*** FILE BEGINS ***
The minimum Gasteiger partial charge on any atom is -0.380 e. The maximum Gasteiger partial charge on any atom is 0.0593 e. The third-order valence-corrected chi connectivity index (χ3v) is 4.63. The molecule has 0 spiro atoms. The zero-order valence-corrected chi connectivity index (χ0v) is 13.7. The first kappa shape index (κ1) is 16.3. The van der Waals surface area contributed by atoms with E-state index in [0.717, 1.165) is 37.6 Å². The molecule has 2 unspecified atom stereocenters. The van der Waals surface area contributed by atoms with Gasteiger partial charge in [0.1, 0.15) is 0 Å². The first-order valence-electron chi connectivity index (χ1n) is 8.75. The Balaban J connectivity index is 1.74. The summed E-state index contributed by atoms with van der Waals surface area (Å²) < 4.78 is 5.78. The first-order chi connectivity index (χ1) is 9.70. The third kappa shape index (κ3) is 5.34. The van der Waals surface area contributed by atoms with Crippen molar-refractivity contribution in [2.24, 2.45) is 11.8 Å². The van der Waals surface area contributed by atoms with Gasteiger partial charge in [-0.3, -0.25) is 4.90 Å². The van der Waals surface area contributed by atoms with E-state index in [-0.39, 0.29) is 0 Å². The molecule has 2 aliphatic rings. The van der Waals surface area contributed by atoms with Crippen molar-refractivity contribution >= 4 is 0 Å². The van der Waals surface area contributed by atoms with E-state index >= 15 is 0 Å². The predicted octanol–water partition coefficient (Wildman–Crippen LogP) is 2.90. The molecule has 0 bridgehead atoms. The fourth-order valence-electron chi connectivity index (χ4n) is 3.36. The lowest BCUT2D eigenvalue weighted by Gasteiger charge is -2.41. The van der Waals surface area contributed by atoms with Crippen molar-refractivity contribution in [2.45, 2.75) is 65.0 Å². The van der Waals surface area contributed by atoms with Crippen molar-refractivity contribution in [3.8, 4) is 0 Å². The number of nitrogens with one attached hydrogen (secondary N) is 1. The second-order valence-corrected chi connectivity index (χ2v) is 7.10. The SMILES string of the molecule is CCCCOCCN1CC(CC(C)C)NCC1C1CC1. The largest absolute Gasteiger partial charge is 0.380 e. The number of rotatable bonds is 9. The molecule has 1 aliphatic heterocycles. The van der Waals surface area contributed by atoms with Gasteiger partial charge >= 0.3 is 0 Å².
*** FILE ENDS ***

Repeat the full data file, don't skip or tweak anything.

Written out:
The minimum Gasteiger partial charge on any atom is -0.380 e. The maximum Gasteiger partial charge on any atom is 0.0593 e. The third-order valence-corrected chi connectivity index (χ3v) is 4.63. The molecule has 0 spiro atoms. The zero-order valence-corrected chi connectivity index (χ0v) is 13.7. The first kappa shape index (κ1) is 16.3. The van der Waals surface area contributed by atoms with E-state index in [0.717, 1.165) is 37.6 Å². The molecule has 2 unspecified atom stereocenters. The van der Waals surface area contributed by atoms with Gasteiger partial charge in [0.1, 0.15) is 0 Å². The first-order valence-electron chi connectivity index (χ1n) is 8.75. The Balaban J connectivity index is 1.74. The summed E-state index contributed by atoms with van der Waals surface area (Å²) < 4.78 is 5.78. The first-order chi connectivity index (χ1) is 9.70. The third kappa shape index (κ3) is 5.34. The van der Waals surface area contributed by atoms with Crippen molar-refractivity contribution in [2.24, 2.45) is 11.8 Å². The van der Waals surface area contributed by atoms with Gasteiger partial charge in [-0.3, -0.25) is 4.90 Å². The van der Waals surface area contributed by atoms with E-state index in [-0.39, 0.29) is 0 Å². The molecule has 2 aliphatic rings. The van der Waals surface area contributed by atoms with Crippen molar-refractivity contribution >= 4 is 0 Å². The van der Waals surface area contributed by atoms with E-state index >= 15 is 0 Å². The predicted octanol–water partition coefficient (Wildman–Crippen LogP) is 2.90. The molecule has 0 bridgehead atoms. The fourth-order valence-electron chi connectivity index (χ4n) is 3.36. The lowest BCUT2D eigenvalue weighted by Gasteiger charge is -2.41. The van der Waals surface area contributed by atoms with Crippen molar-refractivity contribution in [2.45, 2.75) is 65.0 Å². The van der Waals surface area contributed by atoms with Crippen molar-refractivity contribution in [3.8, 4) is 0 Å². The number of nitrogens with one attached hydrogen (secondary N) is 1. The second-order valence-corrected chi connectivity index (χ2v) is 7.10. The SMILES string of the molecule is CCCCOCCN1CC(CC(C)C)NCC1C1CC1. The largest absolute Gasteiger partial charge is 0.380 e. The number of rotatable bonds is 9. The molecule has 1 aliphatic heterocycles. The van der Waals surface area contributed by atoms with Gasteiger partial charge >= 0.3 is 0 Å².